We're all familiar with that at-times painful disconnect between our mouths and our rational thought. After all, if there's one thing we're really good at as humans, it's embarrassing ourselves via a slip of the tongue. Cue the "don't say it" meme, and the Internet's current obsession with it.
Everywhere you turn, there seems to be another person (or brand) using the meme to joke about impulse ordering, drunk decision-making, or painfully predictable small talk. And as someone with chronic foot-in-mouth syndrome, I spent a good two hours hard-relating to every minor social faux pas described in the "don't say it" search results. But while I was scrolling, I also couldn't help but notice that the same type of joke was popping up over and over again. And even weirder, it seemed like it was almost always a young woman making it.
Amongst innumerable, light-hearted cracks about supersizing your fries and dad-level cornball jokes were a large number of women going viral for making very similar jokes about their tendency to apologize for literally everything. From the classic "sorry for saying sorry" move to joking about scenarios in which they apologized for little more than existing, women far and wide banded together via an observation that, while nothing new, was probably one of the more relatable quips to emerge from the "don't say it" phenomenon.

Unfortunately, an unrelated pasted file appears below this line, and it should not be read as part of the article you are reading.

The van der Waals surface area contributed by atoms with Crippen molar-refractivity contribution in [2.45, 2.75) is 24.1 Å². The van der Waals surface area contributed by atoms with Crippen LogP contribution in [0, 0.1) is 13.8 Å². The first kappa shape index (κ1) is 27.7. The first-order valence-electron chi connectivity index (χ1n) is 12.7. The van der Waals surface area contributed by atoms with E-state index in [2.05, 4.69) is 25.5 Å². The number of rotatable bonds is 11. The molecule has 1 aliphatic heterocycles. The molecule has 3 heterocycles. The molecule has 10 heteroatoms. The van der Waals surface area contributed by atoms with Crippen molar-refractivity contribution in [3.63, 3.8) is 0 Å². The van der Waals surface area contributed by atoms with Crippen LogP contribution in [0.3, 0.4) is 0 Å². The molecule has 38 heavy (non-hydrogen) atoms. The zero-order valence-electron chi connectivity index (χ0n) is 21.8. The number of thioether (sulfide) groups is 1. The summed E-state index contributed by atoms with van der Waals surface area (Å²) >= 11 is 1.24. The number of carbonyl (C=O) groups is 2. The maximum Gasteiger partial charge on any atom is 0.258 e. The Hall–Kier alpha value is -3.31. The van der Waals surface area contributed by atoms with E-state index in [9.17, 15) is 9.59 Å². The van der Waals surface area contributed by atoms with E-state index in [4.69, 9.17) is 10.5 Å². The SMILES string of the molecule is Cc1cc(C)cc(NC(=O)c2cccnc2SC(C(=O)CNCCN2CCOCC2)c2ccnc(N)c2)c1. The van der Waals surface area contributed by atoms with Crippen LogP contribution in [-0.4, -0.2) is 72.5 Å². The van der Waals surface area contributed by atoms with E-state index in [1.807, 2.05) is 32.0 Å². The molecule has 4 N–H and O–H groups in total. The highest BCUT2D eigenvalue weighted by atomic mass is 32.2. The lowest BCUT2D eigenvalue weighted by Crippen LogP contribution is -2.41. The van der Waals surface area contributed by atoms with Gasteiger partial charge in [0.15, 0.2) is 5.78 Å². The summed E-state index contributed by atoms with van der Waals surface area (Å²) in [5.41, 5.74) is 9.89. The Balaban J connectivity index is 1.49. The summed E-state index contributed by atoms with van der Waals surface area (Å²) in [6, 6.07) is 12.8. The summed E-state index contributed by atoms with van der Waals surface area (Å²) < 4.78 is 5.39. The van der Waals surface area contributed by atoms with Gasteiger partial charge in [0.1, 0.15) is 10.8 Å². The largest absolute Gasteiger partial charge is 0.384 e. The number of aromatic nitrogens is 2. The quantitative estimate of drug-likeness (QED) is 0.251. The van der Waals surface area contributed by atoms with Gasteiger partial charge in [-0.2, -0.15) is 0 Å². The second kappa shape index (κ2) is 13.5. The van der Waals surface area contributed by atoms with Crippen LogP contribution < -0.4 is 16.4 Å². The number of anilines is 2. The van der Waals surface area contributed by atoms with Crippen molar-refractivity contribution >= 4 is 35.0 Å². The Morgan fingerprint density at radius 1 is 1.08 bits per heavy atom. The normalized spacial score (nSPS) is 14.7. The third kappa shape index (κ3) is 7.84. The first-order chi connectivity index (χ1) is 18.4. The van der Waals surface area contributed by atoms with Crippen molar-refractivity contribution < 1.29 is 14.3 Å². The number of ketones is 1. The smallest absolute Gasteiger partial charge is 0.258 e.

But amidst the myriad of ways this format could be used, why were so many women immediately drawn to the same exact observation? And moreover, why do they continue to be unified by their habit of outwardly chastising ourselves, even if they know better? In that sense, perhaps "don't say it" is the perfect meme format for this. After all, what's more cringeworthy than continuing to adhere to the societally dictated desire to placate and please literally everyone but yourself?
It should go without saying that our tendency to shoulder the guilt of everyone else's burden or defer to the needs of others is a perennial problem. And while many of us will still apologize at inappropriate times as a knee-jerk reaction, at least this meme is somewhat of an acknowledgment that many young women are aware of the toxicity of this ingrained thought process. Hopefully, this also means they're beginning to catch themselves mid-apology, but the fact that it also continues to resonate with hundreds of thousands of people shows we still have a long way to go. But, again, recognition is definitely a start. So, in the meantime, I guess the only thing we can do is to keep retweeting and stop apologizing. Maybe that is, unless a Freudian slip is involved.
Welcome to "Internet Explorer," a column by Sandra Song about everything Internet. From meme histories to joke format explainers to collections of some of Twitter's finest roasts, "Internet Explorer" is here to keep you up-to-date with the web's current obsessions — no matter how nonsensical or nihilistic.